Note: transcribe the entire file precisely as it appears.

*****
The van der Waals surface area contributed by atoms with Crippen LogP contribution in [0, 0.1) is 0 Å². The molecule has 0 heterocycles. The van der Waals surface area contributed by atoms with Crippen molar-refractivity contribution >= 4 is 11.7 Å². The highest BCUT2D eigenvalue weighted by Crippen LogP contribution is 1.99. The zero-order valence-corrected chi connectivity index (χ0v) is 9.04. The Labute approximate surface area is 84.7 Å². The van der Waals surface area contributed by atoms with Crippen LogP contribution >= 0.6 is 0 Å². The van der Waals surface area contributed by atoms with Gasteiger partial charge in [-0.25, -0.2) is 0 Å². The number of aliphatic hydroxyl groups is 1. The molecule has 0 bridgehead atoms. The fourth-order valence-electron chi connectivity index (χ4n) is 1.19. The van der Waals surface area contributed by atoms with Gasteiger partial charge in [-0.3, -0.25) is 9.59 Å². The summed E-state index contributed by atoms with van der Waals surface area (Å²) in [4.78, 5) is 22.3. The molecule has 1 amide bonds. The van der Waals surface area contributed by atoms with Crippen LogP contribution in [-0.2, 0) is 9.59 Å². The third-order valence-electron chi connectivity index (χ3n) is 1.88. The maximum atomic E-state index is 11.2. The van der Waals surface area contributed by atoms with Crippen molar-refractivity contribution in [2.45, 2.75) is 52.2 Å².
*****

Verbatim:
The van der Waals surface area contributed by atoms with Crippen LogP contribution in [0, 0.1) is 0 Å². The molecule has 0 heterocycles. The van der Waals surface area contributed by atoms with Crippen molar-refractivity contribution >= 4 is 11.7 Å². The highest BCUT2D eigenvalue weighted by Crippen LogP contribution is 1.99. The zero-order valence-corrected chi connectivity index (χ0v) is 9.04. The Labute approximate surface area is 84.7 Å². The van der Waals surface area contributed by atoms with Crippen LogP contribution >= 0.6 is 0 Å². The van der Waals surface area contributed by atoms with Gasteiger partial charge in [-0.25, -0.2) is 0 Å². The number of aliphatic hydroxyl groups is 1. The molecule has 0 bridgehead atoms. The fourth-order valence-electron chi connectivity index (χ4n) is 1.19. The van der Waals surface area contributed by atoms with Gasteiger partial charge in [-0.3, -0.25) is 9.59 Å². The summed E-state index contributed by atoms with van der Waals surface area (Å²) in [4.78, 5) is 22.3. The molecule has 1 amide bonds. The van der Waals surface area contributed by atoms with Crippen LogP contribution in [-0.2, 0) is 9.59 Å². The third-order valence-electron chi connectivity index (χ3n) is 1.88. The maximum atomic E-state index is 11.2. The van der Waals surface area contributed by atoms with Crippen molar-refractivity contribution in [2.45, 2.75) is 52.2 Å².